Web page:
From a bird’s eye view, a legal function of any company involves documentation, regulatory, litigation, advisory and advocacy. With each of these sub-functions, the business of a company is managed and facilitated. In times of disruption, a company is constantly battling external factors to overcome challenges, working enthusiastically to maintain the trust of its consumers and doing whatever it takes to protect and grow its market share. Companies are reinventing themselves and so as their offerings. As once Mark Zuckerberg said, “the only strategy which is bound to fail is not taking risks”.
This risk taking is not limited to merely business decisions but transcend to legal function too. The business decisions are vetted by legal department and if the corporate lawyers adopt a hyper clinical approach to review business transactions, it will tacitly impact the risk taking appetite of a company’s business. At the same time, an in-house lawyer cannot afford to be reckless and not flag legal and regulatory issues to the business teams. The balance can be maintained by ‘prudent risk taking’ by corporate lawyers.
It is difficult for legal professionals to imbibe this quality of taking prudent risks. In part #2 of this series, I talked about the inherent challenge of lawyers – they are trained to weed out risks. To ask them to take prudent risks interferes with their wiring and conditioning. However, the modern day business requirements are such that companies expect and encourage lawyers to redefine their risk-averse attitude and make it business friendly. This comes when lawyers learn how to measure the risk involved in the business decisions and guide the company to take decisions which can potentially yield gains and at the same time are less likely to result into legal and regulatory issues. Measuring of risk is subjective to say the least. A same transaction may be christened as “risky” by one lawyer and while the other lawyer may view it from a different lens and clear it as being “less risky”. While the subjective element cannot be overruled, it can certainly be reduced if the corporate lawyer vetting the subject matter transactions:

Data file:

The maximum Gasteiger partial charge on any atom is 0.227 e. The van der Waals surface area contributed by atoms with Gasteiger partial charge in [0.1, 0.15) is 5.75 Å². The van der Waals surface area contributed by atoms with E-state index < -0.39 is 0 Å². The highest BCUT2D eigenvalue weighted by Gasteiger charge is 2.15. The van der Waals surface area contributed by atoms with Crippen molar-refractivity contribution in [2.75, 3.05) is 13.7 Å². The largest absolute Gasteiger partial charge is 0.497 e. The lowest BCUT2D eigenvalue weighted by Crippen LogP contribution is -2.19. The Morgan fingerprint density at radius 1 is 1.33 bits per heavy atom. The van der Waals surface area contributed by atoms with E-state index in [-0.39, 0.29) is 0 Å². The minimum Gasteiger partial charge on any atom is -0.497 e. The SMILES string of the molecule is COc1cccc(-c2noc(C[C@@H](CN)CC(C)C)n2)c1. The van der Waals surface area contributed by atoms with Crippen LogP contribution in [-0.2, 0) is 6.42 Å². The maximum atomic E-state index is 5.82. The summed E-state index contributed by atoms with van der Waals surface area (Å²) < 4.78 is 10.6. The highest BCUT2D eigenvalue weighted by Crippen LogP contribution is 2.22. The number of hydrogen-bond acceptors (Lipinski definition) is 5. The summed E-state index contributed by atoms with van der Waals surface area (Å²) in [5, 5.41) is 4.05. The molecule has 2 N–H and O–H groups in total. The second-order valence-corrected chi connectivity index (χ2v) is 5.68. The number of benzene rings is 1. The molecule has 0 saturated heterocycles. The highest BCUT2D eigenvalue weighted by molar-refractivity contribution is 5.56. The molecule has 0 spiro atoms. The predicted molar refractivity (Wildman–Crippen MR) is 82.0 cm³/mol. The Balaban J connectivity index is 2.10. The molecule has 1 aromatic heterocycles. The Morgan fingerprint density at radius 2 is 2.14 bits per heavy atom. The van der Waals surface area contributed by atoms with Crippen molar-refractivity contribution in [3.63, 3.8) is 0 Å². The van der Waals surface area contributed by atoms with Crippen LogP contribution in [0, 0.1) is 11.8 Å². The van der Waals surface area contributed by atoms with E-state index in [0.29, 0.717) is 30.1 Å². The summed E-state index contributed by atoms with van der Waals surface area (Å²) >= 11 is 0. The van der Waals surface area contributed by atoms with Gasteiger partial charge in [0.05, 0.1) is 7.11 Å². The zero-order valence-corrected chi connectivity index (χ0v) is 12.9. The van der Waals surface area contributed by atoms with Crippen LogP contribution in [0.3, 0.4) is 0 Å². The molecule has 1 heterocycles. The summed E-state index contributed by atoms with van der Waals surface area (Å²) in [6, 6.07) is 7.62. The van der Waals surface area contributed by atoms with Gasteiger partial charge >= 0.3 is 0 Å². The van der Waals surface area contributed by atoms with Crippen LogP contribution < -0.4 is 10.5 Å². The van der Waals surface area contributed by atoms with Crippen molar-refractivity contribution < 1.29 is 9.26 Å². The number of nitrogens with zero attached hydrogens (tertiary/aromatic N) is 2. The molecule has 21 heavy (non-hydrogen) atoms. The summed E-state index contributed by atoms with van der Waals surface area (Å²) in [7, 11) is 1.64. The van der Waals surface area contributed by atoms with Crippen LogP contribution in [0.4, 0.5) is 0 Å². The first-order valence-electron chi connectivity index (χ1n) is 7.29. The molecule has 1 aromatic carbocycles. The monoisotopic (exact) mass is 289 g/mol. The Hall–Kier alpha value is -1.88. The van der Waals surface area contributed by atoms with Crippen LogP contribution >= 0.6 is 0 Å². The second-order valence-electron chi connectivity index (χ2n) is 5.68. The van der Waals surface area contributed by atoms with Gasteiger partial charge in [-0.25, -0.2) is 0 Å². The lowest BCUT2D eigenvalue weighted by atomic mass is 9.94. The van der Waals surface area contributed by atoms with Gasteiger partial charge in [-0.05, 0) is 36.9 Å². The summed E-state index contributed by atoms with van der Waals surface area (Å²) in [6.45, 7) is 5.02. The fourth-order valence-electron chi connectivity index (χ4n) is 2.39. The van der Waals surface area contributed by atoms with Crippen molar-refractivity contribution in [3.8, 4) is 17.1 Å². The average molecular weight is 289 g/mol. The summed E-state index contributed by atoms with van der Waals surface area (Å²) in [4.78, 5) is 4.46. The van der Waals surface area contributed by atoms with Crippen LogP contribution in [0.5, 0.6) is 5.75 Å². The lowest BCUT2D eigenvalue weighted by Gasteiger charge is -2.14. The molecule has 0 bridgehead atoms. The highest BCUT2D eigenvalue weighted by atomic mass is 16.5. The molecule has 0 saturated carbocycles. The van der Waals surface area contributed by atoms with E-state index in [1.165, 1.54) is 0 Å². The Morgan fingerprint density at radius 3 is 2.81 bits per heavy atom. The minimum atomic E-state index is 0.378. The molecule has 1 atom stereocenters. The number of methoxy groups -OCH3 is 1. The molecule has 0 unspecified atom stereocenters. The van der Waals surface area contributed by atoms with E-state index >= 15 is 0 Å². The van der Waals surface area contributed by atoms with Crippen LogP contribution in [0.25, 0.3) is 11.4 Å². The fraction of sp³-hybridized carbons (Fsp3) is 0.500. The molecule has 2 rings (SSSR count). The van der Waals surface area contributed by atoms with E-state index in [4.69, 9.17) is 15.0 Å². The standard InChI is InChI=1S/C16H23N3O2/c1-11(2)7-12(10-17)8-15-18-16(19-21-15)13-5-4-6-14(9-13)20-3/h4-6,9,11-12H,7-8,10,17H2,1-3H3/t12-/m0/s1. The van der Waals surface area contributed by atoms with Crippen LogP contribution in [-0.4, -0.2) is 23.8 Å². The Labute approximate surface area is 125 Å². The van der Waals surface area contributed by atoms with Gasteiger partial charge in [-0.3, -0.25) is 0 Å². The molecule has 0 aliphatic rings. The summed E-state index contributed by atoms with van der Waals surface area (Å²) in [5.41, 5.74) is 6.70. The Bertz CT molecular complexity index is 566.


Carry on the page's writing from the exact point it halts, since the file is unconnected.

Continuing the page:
- holds in-depth knowledge of the industry and company’s business (see parts #5 and #6 of this series) using which he fully appreciates the gains (which can be monetary and/or non-monetary) that the company is likely to underscore from the proposed transaction;
- is able to identify the possible legal risk that could arise if the transaction was to be undertaken;
- is confident about the remoteness or less likelihood of arising of risk using his legal knowledge, especially after applying the relevant case law;
- if possible, is able to contemplate a plausible legal defence that the company can have if the legal risk were to become a reality;
- looks into the possibility of taking proactive legal steps to mitigate the possible legal risk; and
- is mature enough to weigh the pros of likely business gains versus cons of legal risks.